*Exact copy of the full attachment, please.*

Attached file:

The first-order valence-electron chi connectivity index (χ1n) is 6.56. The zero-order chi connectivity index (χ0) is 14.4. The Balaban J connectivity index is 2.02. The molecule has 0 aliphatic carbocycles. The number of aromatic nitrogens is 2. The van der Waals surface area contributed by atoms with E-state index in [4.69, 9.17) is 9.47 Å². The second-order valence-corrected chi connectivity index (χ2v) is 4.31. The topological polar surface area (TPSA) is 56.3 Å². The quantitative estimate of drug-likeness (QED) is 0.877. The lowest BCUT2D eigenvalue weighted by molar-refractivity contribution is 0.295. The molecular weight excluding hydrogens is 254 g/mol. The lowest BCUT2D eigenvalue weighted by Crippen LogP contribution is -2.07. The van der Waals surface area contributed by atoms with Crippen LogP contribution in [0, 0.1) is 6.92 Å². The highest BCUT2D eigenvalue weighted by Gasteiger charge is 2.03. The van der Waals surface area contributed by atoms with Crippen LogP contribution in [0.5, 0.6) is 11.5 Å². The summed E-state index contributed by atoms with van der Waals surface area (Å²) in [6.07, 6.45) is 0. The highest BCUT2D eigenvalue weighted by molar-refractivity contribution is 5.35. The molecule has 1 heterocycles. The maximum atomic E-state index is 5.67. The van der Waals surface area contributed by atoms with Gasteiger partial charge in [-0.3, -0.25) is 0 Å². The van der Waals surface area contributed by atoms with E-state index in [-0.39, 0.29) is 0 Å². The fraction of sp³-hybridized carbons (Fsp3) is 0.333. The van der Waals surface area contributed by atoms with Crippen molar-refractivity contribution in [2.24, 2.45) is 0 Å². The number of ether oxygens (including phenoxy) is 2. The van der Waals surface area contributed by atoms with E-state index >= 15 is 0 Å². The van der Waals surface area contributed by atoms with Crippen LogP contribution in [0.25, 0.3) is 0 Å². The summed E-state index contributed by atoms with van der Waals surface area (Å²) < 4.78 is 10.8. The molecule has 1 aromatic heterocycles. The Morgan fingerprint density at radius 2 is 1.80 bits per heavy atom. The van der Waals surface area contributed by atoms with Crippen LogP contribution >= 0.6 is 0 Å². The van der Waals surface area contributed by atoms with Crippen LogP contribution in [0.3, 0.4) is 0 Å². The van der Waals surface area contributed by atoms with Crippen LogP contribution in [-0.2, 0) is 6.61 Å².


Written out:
The first-order valence-electron chi connectivity index (χ1n) is 6.56. The zero-order chi connectivity index (χ0) is 14.4. The Balaban J connectivity index is 2.02. The molecule has 0 aliphatic carbocycles. The number of aromatic nitrogens is 2. The van der Waals surface area contributed by atoms with E-state index in [4.69, 9.17) is 9.47 Å². The second-order valence-corrected chi connectivity index (χ2v) is 4.31. The topological polar surface area (TPSA) is 56.3 Å². The quantitative estimate of drug-likeness (QED) is 0.877. The lowest BCUT2D eigenvalue weighted by molar-refractivity contribution is 0.295. The molecular weight excluding hydrogens is 254 g/mol. The lowest BCUT2D eigenvalue weighted by Crippen LogP contribution is -2.07. The van der Waals surface area contributed by atoms with Crippen LogP contribution in [0, 0.1) is 6.92 Å². The highest BCUT2D eigenvalue weighted by Gasteiger charge is 2.03. The van der Waals surface area contributed by atoms with Crippen LogP contribution in [0.5, 0.6) is 11.5 Å². The summed E-state index contributed by atoms with van der Waals surface area (Å²) in [6.07, 6.45) is 0. The highest BCUT2D eigenvalue weighted by molar-refractivity contribution is 5.35. The molecule has 1 heterocycles. The maximum atomic E-state index is 5.67. The van der Waals surface area contributed by atoms with Gasteiger partial charge in [-0.3, -0.25) is 0 Å². The van der Waals surface area contributed by atoms with E-state index in [-0.39, 0.29) is 0 Å². The fraction of sp³-hybridized carbons (Fsp3) is 0.333. The van der Waals surface area contributed by atoms with Crippen molar-refractivity contribution in [2.24, 2.45) is 0 Å². The number of ether oxygens (including phenoxy) is 2. The van der Waals surface area contributed by atoms with E-state index >= 15 is 0 Å². The van der Waals surface area contributed by atoms with Crippen LogP contribution in [0.25, 0.3) is 0 Å². The summed E-state index contributed by atoms with van der Waals surface area (Å²) < 4.78 is 10.8. The molecule has 1 aromatic heterocycles. The Morgan fingerprint density at radius 2 is 1.80 bits per heavy atom. The van der Waals surface area contributed by atoms with Crippen LogP contribution >= 0.6 is 0 Å². The van der Waals surface area contributed by atoms with Crippen LogP contribution in [0.3, 0.4) is 0 Å². The van der Waals surface area contributed by atoms with Crippen LogP contribution in [-0.2, 0) is 6.61 Å².